XLIO Library Architecture
The XLIO library is a dynamically linked user-space library. The use of the XLIO library does not require any code changes or recompiling of user applications. Instead, it is dynamically loaded via the Linux OS environment variable, LD_PRELOAD. However, it is possible to load the XLIO library dynamically without using the LD_PRELOAD parameter, which requires minor application modifications.
When a user application transmits TCP and UDP, unicast and multicast IPv4/IPv6 data, or listens for such network traffic data, the XLIO library:
Intercepts the socket Receive and Send calls made to the stream socket or datagram socket address families.
Implements the underlying work in user space (instead of allowing the buffers to pass on to the usual OS network stack).
XLIO implements native Socket API. The implementation utilizes Ethernet RDMA-capable NICs, enabling the packets to pass directly between the user application and the Ethernet NIC, bypassing the kernel and its TCP/UDP handling network stack.
The application can implement the code in native Socket API, without making any changes. The XLIO library does all the heavy lifting under the hood, while transparently presenting the same standard socket API to the application, thus redirecting the data flow.
The XLIO library operates in a standard networking stack fashion to serve multiple network interfaces.
The XLIO library behaves according to the way the application calls the bind, connect, and setsockopt directives and the administrator sets the route lookup to determine the interface to be used for the socket traffic. The library knows whether data is passing to or from an Ethernet NIC. If the data is passing to/from a supported Ethernet NIC, the XLIO library intercepts the call and does the bypass work. If the data is passing to/from an unsupported Ethernet NIC, the XLIO library passes the call to the usual kernel libraries responsible for handling network traffic. Thus, the same application can listen in on multiple Ethernet NICs, without requiring any configuration changes for the hybrid environment.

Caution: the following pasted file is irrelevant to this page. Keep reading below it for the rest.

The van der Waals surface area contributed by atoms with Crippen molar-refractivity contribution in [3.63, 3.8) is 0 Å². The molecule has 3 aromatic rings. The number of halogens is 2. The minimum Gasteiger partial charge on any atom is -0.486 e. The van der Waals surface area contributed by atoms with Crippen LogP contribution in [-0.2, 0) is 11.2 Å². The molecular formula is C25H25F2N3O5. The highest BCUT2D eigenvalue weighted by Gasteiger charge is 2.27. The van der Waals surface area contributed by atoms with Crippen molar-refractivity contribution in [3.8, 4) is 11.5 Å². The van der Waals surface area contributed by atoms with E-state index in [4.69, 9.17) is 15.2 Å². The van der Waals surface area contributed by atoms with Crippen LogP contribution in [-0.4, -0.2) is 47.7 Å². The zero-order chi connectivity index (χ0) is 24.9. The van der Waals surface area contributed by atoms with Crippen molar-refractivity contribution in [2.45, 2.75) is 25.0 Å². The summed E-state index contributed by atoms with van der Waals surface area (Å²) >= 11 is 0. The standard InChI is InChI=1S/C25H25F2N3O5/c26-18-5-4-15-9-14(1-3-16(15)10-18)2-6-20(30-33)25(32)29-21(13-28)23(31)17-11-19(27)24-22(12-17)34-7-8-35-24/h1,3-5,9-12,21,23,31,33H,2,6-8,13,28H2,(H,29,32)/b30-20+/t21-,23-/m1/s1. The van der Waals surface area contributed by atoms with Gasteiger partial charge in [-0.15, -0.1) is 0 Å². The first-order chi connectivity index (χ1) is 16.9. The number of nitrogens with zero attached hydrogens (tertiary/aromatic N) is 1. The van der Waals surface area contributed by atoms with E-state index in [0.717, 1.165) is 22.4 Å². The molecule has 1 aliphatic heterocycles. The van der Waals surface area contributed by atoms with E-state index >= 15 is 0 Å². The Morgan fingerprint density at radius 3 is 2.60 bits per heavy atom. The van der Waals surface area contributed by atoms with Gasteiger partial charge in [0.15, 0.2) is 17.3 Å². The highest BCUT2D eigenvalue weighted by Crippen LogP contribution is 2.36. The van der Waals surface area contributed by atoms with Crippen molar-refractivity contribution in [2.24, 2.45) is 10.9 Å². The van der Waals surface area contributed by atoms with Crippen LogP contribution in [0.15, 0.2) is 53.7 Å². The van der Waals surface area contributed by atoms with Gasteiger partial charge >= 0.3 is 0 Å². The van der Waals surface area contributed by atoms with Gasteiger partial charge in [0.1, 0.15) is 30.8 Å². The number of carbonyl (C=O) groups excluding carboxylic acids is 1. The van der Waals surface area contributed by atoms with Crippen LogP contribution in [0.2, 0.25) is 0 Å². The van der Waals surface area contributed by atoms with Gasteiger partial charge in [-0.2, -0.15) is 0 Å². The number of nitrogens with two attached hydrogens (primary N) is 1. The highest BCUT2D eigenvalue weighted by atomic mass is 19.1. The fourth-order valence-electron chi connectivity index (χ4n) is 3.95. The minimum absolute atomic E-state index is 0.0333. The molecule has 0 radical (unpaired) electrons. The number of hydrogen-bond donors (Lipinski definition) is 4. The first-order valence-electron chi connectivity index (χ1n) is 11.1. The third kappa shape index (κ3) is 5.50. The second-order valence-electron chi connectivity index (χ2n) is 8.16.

The XLIO library has an internal thread that is responsible for performing general operations in order to maintain a high level of performance. These operations are performed in the context of a separate thread to that of the main application.
The main activities performed by the internal thread are:
Poll the CQ if the application does not do so to avoid packet drops
Synchronize the card clock with the system clock
Handle any application housekeeping TCP connections (which should not impact its data path performance). For example: sending acknowledgments, retransmissions etc...
Handle the final closing of TCP sockets
Update XLIO statistics tool data
Update epoll file descriptor contexts for available non-offloaded data
Handle bond management
There are several parameters by which the user can set the characteristics of the internal thread. See section XLIO Configuration Parameters for a detailed description.
The following Internet socket types are supported:
Datagram sockets, also known as connectionless sockets, use User Datagram Protocol (UDP)
Stream sockets, also known as connection-oriented sockets, use Transmission Control Protocol (TCP)